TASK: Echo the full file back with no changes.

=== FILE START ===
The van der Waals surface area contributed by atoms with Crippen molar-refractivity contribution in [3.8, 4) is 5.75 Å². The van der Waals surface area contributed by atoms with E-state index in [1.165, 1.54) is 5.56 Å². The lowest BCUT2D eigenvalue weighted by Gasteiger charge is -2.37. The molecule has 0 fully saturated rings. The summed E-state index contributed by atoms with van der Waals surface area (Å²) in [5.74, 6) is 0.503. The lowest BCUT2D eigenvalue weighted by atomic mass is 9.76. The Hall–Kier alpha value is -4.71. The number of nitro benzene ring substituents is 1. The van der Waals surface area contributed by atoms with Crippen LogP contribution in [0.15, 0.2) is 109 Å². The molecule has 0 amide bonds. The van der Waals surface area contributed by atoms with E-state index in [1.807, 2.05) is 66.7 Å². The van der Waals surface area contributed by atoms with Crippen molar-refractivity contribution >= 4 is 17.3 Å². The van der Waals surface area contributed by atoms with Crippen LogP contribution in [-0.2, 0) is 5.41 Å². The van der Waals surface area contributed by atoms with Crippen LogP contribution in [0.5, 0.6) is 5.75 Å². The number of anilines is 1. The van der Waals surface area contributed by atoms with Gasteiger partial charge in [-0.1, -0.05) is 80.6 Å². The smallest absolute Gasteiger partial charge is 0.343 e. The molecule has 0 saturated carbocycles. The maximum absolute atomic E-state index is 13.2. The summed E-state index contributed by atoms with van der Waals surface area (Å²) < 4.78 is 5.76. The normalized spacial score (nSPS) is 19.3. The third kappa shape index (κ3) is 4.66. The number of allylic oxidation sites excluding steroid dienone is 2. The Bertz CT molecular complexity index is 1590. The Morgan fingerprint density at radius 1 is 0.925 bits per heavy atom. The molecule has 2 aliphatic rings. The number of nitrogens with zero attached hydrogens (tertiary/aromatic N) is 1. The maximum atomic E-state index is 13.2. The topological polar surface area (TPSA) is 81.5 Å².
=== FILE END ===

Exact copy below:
The van der Waals surface area contributed by atoms with Crippen molar-refractivity contribution in [3.8, 4) is 5.75 Å². The van der Waals surface area contributed by atoms with E-state index in [1.165, 1.54) is 5.56 Å². The lowest BCUT2D eigenvalue weighted by Gasteiger charge is -2.37. The molecule has 0 fully saturated rings. The summed E-state index contributed by atoms with van der Waals surface area (Å²) in [5.74, 6) is 0.503. The lowest BCUT2D eigenvalue weighted by atomic mass is 9.76. The Hall–Kier alpha value is -4.71. The number of nitro benzene ring substituents is 1. The van der Waals surface area contributed by atoms with Crippen LogP contribution in [0.15, 0.2) is 109 Å². The molecule has 0 amide bonds. The van der Waals surface area contributed by atoms with E-state index in [1.807, 2.05) is 66.7 Å². The van der Waals surface area contributed by atoms with Crippen molar-refractivity contribution >= 4 is 17.3 Å². The van der Waals surface area contributed by atoms with Crippen LogP contribution in [-0.2, 0) is 5.41 Å². The van der Waals surface area contributed by atoms with Crippen LogP contribution in [0.5, 0.6) is 5.75 Å². The number of anilines is 1. The van der Waals surface area contributed by atoms with Gasteiger partial charge in [-0.1, -0.05) is 80.6 Å². The smallest absolute Gasteiger partial charge is 0.343 e. The molecule has 0 saturated carbocycles. The maximum absolute atomic E-state index is 13.2. The summed E-state index contributed by atoms with van der Waals surface area (Å²) < 4.78 is 5.76. The normalized spacial score (nSPS) is 19.3. The third kappa shape index (κ3) is 4.66. The number of allylic oxidation sites excluding steroid dienone is 2. The Bertz CT molecular complexity index is 1590. The Morgan fingerprint density at radius 1 is 0.925 bits per heavy atom. The molecule has 2 aliphatic rings. The number of nitrogens with zero attached hydrogens (tertiary/aromatic N) is 1. The maximum atomic E-state index is 13.2. The topological polar surface area (TPSA) is 81.5 Å².